''It turns out that astrology is, at the very least, unproved, and that it's possible to go further and say it's a flimflam. It's a bamboozle. That it is propagated simply to make money for the astrologers and to deceive a credulous public.
''The actual situation is that we are hooked up to the universe, but we're hooked up in much more profound ways than the cozy little fantasies of the astrologers can imagine. For example, we are made of star stuff! The atoms in our bodies are cooked in the insides of stars. It's not that a star rising has a mystical influence on the moment of my birth. By the way, why my birth, rather than my conception? It's the atoms that are calcium in my teeth and the carbon in my genes that were made in stars billions of years ago in time, thousands of light years away in space. That's a just astonishing fact. It's true that it doesn't help me to decide whether to slay at home tonight or to go out. But maybe we shouldn't turn to astrology columns to make those decisions for our lives.''
The Carl Sagan who says ''Bah, humbug!'' to astrology and horoscopes is concerned with the root of its apparent appeal, a deep human need. ''I think people's interest in astrology comes from the same source as their interest in astronomy and science in general. (It's) the idea that you are connected with the cosmos, that you have some cosmic significance, that you count. That's a desire and wish of everyone. And the pursuit of that interest can lead straight to science. But if science isn't available, if you're growing up and there are copies of American Astrologist around and no copies of Scientific American, then what you know about is astrology. And you make do with it to satisfy your scientific interests and longings. It is only when the science is in default that the pseudo-science succeeds.''
When Carl Sagan was growing up, it was not just Scientific American but a variety of other unexpected things that shaped his interest: The kid who played stickball on the streets collected Classic Comics, Captain Marvel, Superman, fantasized about Edgar Rice Burroughs's Martian books, loved Disney's ''Fantasia'' (it opened up the world of mythology to him), and found the ''World of Tomorrow'' scientific exhibit at the 1939 World's Fair a turning point in his life. He also remembers that at home, ''We started out poor and got to be middle class.''
His mother was born in the US, his father was a Russian immigrant who went from garment-cutter to factory manager. Sagan says, ''I look back on my childhood with enormous nostalgia, which I think means that I had a happy childhood.''
Today he lists among his favorite things listening to music -- from Jefferson Starship to a Bach partita for unaccompanied violin, Schonberg, Indian music, Louis Armstrong's ''Long Horn Blues.'' He also enjoys reading, traveling, going for long walks with Annie. ''The thing I like most when I have spare time is to do anything with Annie.'' And of course he enjoys, as he puts it, ''doing science.''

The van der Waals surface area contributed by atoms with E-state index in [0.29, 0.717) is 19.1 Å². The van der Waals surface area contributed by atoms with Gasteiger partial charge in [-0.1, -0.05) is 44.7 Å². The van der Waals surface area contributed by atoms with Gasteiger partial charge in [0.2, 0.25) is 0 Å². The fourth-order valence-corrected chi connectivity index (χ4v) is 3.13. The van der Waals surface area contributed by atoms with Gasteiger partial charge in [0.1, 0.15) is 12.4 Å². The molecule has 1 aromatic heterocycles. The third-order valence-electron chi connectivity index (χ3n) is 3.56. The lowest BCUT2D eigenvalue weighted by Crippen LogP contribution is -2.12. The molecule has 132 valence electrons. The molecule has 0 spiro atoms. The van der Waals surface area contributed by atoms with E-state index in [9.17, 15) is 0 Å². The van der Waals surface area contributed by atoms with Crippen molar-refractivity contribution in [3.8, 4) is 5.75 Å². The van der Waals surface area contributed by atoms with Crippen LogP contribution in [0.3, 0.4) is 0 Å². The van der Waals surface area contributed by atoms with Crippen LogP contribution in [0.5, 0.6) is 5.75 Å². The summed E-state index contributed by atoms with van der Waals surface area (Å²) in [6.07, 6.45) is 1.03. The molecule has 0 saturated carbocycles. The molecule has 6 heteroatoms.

''One of my great satisfactions recently, getting back to 'Cosmos,' is doing research on the outer solar system using data from the Voyager spacecraft.''
Perhaps because he is the most famous stargazer in the country, there are inevitably criticisms of him: His critics say he is arrogant and that he may be famous but does not have the hallmark of a true scientist because he doesn't concentrate on the slow, long-term research that results in scientific breakthroughs.
He nods. He's heard it all before and thinks it's up to his critics to justify such remarks. ''I don't think I have to deny them.'' Those who accuse him of arrogance would be surprised to find that he admits ''there has always been an element of shyness'' in his personality and that he doesn't consider himself an extrovert. He says it's the enthusiasm, the excitement of teaching, via ''Cosmos'' that give him the assurance viewers see on the screen.''
But on the question of dedication to one or another project,'' he says, there may be projects lhat are small but have ''occupied me for 10 or 20 years. The laboratory production of complex organic molecules, (Which I mentioned) in the context of the clouds of Titan. I've been working on that since 1965. Or the question of wind-blown sand on planetary surfaces. I've been working on that since 1967. Still working on it.''
That criticism, he suggests, may come from his high profile: ''Because there is this tendency to compartmentalize people, and because my public side is the most visible, there is a tendency to see the public side and forget that I'm a working scientist. And always have been. And I understand the dynamics of what that is. It's not malice. It's inattention.''